By Luis Bueno, SI.com
Ri Myong-Guk had 10 shutouts in qualifying to help North Korea reach the World Cup for the first time since 1966.
Frank Perry/AFP/Getty Images
Through April, SI.com will profile two World Cup teams a week. We continue with North Korea. Click here for the full archive.
Goalkeeper Ri Myong-Guk could determine if his team is competitive or gets blown out of the water. The 23-year-old had 10 shutouts in qualifying and helped North Korea form an impenetrable wall in the back.
Forward Jong Tae-Se, dubbed "North Korea's Wayne Rooney" by media is the team's most explosive threat. He's joined by forward Jong Chol-Min is a veteran of the 2005 U-17 and 2007 U-20 World Cups. Jong Chol-Min scored four goals in qualifying, a team-high total matched by Russian-based forward Hong Yong-Jo.
Ryang Yong-Gi, who is based in Japan, scored four goals in the AFC Challenge Cup, including two in a match against India, to help North Korea win the championship this year. The midfielder appeared in only one World Cup qualifier.
Like Ryang, midfielder Pak Song-Chol rarely played in qualifying, with three appearances. But the 22-year-old's deft foot on set-pieces could be vital to success in South Africa. He scored two free-kick goals in the AFC Challenge Cup.
What to watch for
North Korea had the unfortunate luck of drawing a trio of behemoths. In Brazil, Portugal and Ivory Coast, North Korea faces three teams that have the potential to make a deep run in the tournament. It will have to play mistake-free football, or the punishment might be severe. North Korea must play up to its defensive strengths (it typically fields a 5-3-2) in order to have any chance. During qualifying, the North Koreans allowed the third-fewest goals, with five in eight games; only Australia and South Korea yielded fewer. Their lack of experience in big international events could be an asset, as opponents will not be familiar with their players and style.
North Korea does have a little history in succeeding as a decided underdog in the World Cup. In 1966, its only other World Cup appearance, North Korea eliminated Italy 1-0 in the final game of the first round and advanced to the quarterfinals. North Korea nearly pulled off another shocker in the quarterfinals, taking a 3-0 first-half lead on Portugal before giving up five unanswered goals, including four from the legendary Eusebio.
Key match in group stage
June 15 vs. Brazil. If North Korea can somehow pull off a seismic upset -- and even a draw would be considered a huge shocker -- then it might have a bit of a say in how the group turns out. A lopsided loss, though, could set the tone for a short stay.
Celebrity scouting report: Daniel Gordon and Nick Bonner*
A focus on defense has been evident for the last few years. They are not a team who tend to score many goals but they rarely concede either. Sadly it is not possible to win the World Cup by just not letting in goals though! ... Team captain Hong Yong-Jo has played abroad for several different clubs and obviously has a lot of experience even if the leagues he's played in have not been the best in the world. ...The teams they have been playing against over the past couple of years, with the exception of South Korea who never seem at their best when playing the North, have not been the caliber of Brazil, Portugal or Ivory Coast. Although North Korea are very solid in defense, they may not be able to resist sustained attacks by these teams and, as they tend to tackle hard players like Drogba and Ronaldo who are well known for either their lack of balance or cynical diving (whichever way you want to see it), opponents could very well capitalize on this in the penalty box. ... Even optimistically speaking [a repeat of 1966] is unlikely; in 2002, when China qualified for the World Cup many people in Beijing were claiming that a victory over Costa Rica was certain, maybe even a draw with Brazil was possible. This was a step over the line from wishful thinking into downright fantasy. It seems like the best that DPRK fans can hope for is that their team gives a good account of themselves and does their best. People in Pyongyang will be happy with that. A giant-killing though would put them on the map and immortalise the team for ever! ... No one expects anything from them, yet this is football: you never know. It is plausible that they may get a thumping from Brazil (like they did against the Soviet Union) then draw one, win one, and hey -- presto -- they're through! ... They will show non-stop commitment, they will fight to the death and their fitness will be 110 percent, but whether they will prove to be tactically naïve as they were in 1966 remains to be seen.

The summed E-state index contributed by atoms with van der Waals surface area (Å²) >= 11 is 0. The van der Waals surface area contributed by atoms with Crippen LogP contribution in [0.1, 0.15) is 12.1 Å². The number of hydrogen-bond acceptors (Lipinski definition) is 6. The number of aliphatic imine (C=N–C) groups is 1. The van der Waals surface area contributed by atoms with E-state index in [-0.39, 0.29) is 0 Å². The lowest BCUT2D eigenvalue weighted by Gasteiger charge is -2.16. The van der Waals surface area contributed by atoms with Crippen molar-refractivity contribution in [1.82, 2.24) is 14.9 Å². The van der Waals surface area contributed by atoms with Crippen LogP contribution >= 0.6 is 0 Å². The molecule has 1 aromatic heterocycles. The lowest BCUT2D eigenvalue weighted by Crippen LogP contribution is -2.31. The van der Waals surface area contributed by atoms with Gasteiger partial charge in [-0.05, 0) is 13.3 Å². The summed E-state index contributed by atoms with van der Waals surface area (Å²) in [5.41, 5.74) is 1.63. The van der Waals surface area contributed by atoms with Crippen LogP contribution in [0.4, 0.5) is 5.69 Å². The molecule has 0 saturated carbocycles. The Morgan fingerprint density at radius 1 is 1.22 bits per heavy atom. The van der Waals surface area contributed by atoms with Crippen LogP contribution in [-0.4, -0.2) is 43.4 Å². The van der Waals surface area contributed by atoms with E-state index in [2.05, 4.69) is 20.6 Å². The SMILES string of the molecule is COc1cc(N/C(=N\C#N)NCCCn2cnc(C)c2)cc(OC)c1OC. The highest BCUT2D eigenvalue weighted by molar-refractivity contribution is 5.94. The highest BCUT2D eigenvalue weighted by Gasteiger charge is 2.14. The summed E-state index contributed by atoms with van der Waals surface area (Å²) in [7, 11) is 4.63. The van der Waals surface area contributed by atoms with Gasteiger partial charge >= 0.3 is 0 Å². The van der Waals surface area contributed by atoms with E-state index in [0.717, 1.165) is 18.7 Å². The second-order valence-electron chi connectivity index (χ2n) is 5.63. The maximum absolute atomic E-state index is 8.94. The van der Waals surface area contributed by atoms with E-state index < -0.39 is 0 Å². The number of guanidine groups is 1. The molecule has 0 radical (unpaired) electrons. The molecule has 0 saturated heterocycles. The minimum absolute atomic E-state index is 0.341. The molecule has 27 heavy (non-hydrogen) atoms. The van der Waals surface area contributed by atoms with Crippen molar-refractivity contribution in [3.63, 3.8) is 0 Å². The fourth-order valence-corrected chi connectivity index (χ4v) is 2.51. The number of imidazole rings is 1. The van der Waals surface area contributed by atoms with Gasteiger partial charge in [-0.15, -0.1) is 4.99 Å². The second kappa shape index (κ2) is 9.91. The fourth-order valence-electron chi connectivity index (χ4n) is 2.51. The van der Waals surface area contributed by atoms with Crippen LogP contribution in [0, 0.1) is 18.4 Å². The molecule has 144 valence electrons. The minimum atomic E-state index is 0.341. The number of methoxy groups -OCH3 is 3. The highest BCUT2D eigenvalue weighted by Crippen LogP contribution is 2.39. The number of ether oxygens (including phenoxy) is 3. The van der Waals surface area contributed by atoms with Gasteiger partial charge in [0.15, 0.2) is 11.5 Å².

* British filmmakers Daniel Gordon and Nicholas Bonner made the 2002 documentary The Game Of Their Lives about the surviving members of North Korea's 1966 World Cup team. They've just remastered a 1978 feature film from North Korea called Centre Forward that will be available this year. As told to Bryan Armen Graham.